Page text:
The Asian finance sector urgently needs more investment professionals with strong quantitative skills, says one of the global pioneers of smart beta strategies.
“There’s certainly a talent shortage of quants in Asia,” says Jason Hsu, the founder and chairman of Rayliant Global Advisors, an Asia-focused quantitative equity investment firm. “Asia lacks seasoned quant researchers, and some of the ones here are too ‘local’ in their approach and aren’t equipped to work for international companies.”
Hsu says having quant skills is vital to long-term career success in Asian investment management. “It’s the key emerging area in the region, like the CFA was in Asia 20 years ago.”
Still, Hsu admits that quant research doesn’t yet have the same appeal as a career in Asia as it does in the US. Many investment professionals in the region aren’t aware of the growing need to add quant skills to their resumes, adds Hsu, who also co-founded US-based Research Affiliates in 2002, a firm that was among the first to develop smart beta strategies.
“In the US, people are a lot more experienced when they go to business school and they’ve have time to build up networks, so they’ve been guided to take their careers in a more quantitative direction by doing an advanced degree,” says Hsu, who also works as an adjunct professor in finance at UCLA's Anderson School of Management. “In Asia, people often go to business school straight after their degrees, or in their mid-20s.”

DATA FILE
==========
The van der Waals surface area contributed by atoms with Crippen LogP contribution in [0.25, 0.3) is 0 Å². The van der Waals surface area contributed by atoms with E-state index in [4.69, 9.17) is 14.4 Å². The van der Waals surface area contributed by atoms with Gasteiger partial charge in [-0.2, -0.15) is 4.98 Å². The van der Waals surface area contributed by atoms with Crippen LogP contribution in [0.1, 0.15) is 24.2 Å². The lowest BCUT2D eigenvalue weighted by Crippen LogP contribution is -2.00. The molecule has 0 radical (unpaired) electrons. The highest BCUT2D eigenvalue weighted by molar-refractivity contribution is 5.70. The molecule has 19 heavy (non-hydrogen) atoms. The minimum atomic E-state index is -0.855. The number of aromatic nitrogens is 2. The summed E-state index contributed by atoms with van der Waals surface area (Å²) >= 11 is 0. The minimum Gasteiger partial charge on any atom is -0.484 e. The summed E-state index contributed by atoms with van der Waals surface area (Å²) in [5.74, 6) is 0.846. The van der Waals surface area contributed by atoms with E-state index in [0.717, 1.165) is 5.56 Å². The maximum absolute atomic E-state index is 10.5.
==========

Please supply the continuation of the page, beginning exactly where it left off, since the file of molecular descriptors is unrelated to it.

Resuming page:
Amid this talent-short job market, Rayliant is expanding its quant research team, which is primarily based in Hong Kong. Hsu wants to hire people whose academic background includes an undergraduate degree in science, technology, engineering or mathematics and an advanced degree in finance or financial engineering.
“We need quants who are business people. To join us, you need a blend of quant skills and market intuition,” Hsu told eFinancialCareers at the recent CFA Institute Annual Conference in Hong Kong. “You can’t just be a scientist who doesn’t have experience in financial markets. It will take too much training to get you up and running.”
Although Hsu’s firm is not recruiting undergraduates, he advises students to first study statistics if they are interested in working in investment management. “The industry is increasingly becoming more quantitative, so if you don’t understand statistics and data and can’t use quant tools to test out portfolios, you won’t be able to be a fundamental researcher,” he says.
But data is just the starting point. “As a quant researcher, you have to think like an economist before you simply run lots of data, and that means understanding local markets,” adds Hsu. “In Asia, it also means being able to speak local languages. Even if you’re doing data work, you’ll still have to go to the source material, which may not be in English.”
Have a confidential story, tip, or comment you’d like to share? Contact: firstname.lastname@example.org
Image credit: agsandrew, Getty